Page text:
It's always instructive to see who quickly takes the government's side in a dispute with a whistleblower, and what kind of argumentation they deploy. David Brooks was certainly a predictable candidate. Here's a sampling of a few others:
Think you're a loser just because you dropped out of high school and never finished
Think you're a dud just because you work as a security guard even though you dreamed of becoming a global savior?the military training you began?
Well, don't beat yourself up. You, too, can become an international super spy like Edward Snowden.
Ari Fleischer, CNN contributor, former White House press secretary under George W. Bush:
Real whistleblowers don't flee the country.
In a remarkably overwrought interview conducted by the vainglorious Glenn Greenwald of the Guardian, Snowden cited not one example of the programs being abused. Greenwald wrote that Snowden "lines the door of his hotel room with pillows to prevent eavesdropping" and that "he puts a large red hood over his head and laptop when entering his passwords to prevent any hidden cameras from detecting them." Greenwald said that "Snowden will go down in history as one of America's most consequential whistleblowers." I think he'll go down as a cross-dressing Little Red Riding Hood. […]
Everything about Edward Snowden is ridiculously cinematic. He is not paranoiac; he is merely narcissistic. He jettisoned a girlfriend, a career and, undoubtedly, his personal freedom to expose programs that were known to our elected officials and could have been deduced by anyone who has ever Googled anything. History will not record him as "one of America's most consequential whistleblowers." History is more likely to forget him.
Jeffrey Toobin, legal correspondent for The New Yorker, senior legal analyst for CNN, former Assistant U.S. Attorney in Brooklyn, former associate counsel in the Office of Independent Counsel under Lawrence Walsh, and author of such books as The Oath: The Obama White House and the Supreme Court:
The question, of course, is whether the government can function when all of its employees (and contractors) can take it upon themselves to sabotage the programs they don't like. That's what Snowden has done.
Marc Thiessen, Washington Post columnist, American Enterprise Institute fellow, former speech writer for president George W. Bush and defense secretary Donald Rumsfeld, former senior aide to senator Jesse Helms, author of Courting Disaster: How the CIA Kept America Safe and How Barack Obama Is Inviting the Next Attack:
Turns out Edward Snowden — the former CIA employee and NSA contractor who leaked documents revealing top-secret National Security Agency programs tracking terrorist communications — is a Paulbot. […]
The revelation is of particular interest because one of the harshest critics of the NSA since the leaks began has been… Senator Rand Paul. Taken in isolation, the fact that Snowden supported the elder Paul's presidential bid should not necessarily tar the senator. Politicians can't be held responsible for all the actions of their supporters. But in addition to his campaign contributions, Snowden's comments explaining his reasons for leaking are virtually indistinguishable from Senator Paul's criticisms of the NSA program.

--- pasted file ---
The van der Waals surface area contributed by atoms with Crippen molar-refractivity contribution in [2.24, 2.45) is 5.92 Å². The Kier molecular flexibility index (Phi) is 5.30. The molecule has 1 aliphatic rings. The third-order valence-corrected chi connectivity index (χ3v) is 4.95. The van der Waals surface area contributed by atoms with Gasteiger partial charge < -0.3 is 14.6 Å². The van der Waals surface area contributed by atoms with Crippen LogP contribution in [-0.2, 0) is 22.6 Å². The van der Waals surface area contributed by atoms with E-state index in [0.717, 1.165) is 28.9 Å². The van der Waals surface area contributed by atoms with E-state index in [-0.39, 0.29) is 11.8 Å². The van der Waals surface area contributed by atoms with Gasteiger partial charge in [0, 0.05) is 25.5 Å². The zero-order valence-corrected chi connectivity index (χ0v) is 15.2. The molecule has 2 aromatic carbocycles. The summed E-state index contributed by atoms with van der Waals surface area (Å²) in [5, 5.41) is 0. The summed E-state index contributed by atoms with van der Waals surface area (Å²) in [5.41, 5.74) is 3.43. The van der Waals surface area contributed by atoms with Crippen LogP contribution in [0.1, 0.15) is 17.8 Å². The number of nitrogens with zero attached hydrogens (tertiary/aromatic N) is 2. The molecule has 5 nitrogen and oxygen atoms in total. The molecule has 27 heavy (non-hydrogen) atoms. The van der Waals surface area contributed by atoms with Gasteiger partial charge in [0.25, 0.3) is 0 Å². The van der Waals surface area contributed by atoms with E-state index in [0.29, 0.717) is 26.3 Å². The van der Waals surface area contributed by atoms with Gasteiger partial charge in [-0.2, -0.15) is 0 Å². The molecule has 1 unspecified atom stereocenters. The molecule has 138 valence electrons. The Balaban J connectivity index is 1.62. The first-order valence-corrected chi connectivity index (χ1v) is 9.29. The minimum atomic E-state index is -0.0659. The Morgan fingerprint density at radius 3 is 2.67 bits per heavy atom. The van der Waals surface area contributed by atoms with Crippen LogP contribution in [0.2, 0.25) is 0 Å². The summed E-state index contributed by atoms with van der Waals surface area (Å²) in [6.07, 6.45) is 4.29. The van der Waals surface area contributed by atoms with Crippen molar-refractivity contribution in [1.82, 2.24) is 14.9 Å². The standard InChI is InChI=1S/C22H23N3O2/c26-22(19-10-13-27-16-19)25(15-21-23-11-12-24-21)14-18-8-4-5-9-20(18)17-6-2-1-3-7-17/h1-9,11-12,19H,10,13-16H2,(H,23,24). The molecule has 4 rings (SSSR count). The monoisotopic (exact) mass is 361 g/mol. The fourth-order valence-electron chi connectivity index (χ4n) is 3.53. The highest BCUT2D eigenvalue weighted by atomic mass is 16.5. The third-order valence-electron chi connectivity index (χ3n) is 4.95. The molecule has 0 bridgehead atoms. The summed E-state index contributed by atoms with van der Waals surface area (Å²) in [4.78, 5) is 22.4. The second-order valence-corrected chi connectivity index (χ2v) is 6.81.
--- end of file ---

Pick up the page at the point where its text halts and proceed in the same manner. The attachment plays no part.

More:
Now you've got this 29-year-old high school-dropout whistleblower making foreign policy for our country, our security policy….We've made treason cool. Betraying your country is kind of a fashion statement. He wants to be the national security Kim Kardashian. He cites Bradley Manning as a hero.
I mean, we need to get very, very serious about treason. And, oh by the way, for treason — as in the case of Bradley Manning or Edward Snowden — you bring back the death penalty.
I for one am grateful that Edward Snowden leaked, because the United States government has too free a hand to conduct surveillance and espionage (and war, and kidnapping, and extrajudicial assassination) without anything like even internal oversight. (If you think Congress is well informed on these issues, you probably haven't talked to a civil liberties-minded congressman on a key overisght committee; and if you think FISA courts amount to effective oversight then you're getting the government you deserve.)
And while the gold standard for civil disobedience remains publicly accepting the punishment from the government whose laws you dispute, the fact is not every act of whistleblowing or defiance is going to be conducted by a perfect replica of Martin Luther King. Would Ari Fleischer be brave enough to stand and take the heat for such an act? The question answers itself.
Meanwhile–as in King's case–the massive machinery of American police power will be focused on making the renegade look like a maximally traitorous deviant. You do not have to pre-emptively declare Snowden a saint (indeed, we will almost certainly hear word that he is not), to be repelled by both the status quo he aims to challenge, and the enthusiasm with which Fourth Estaters enable the executive branch.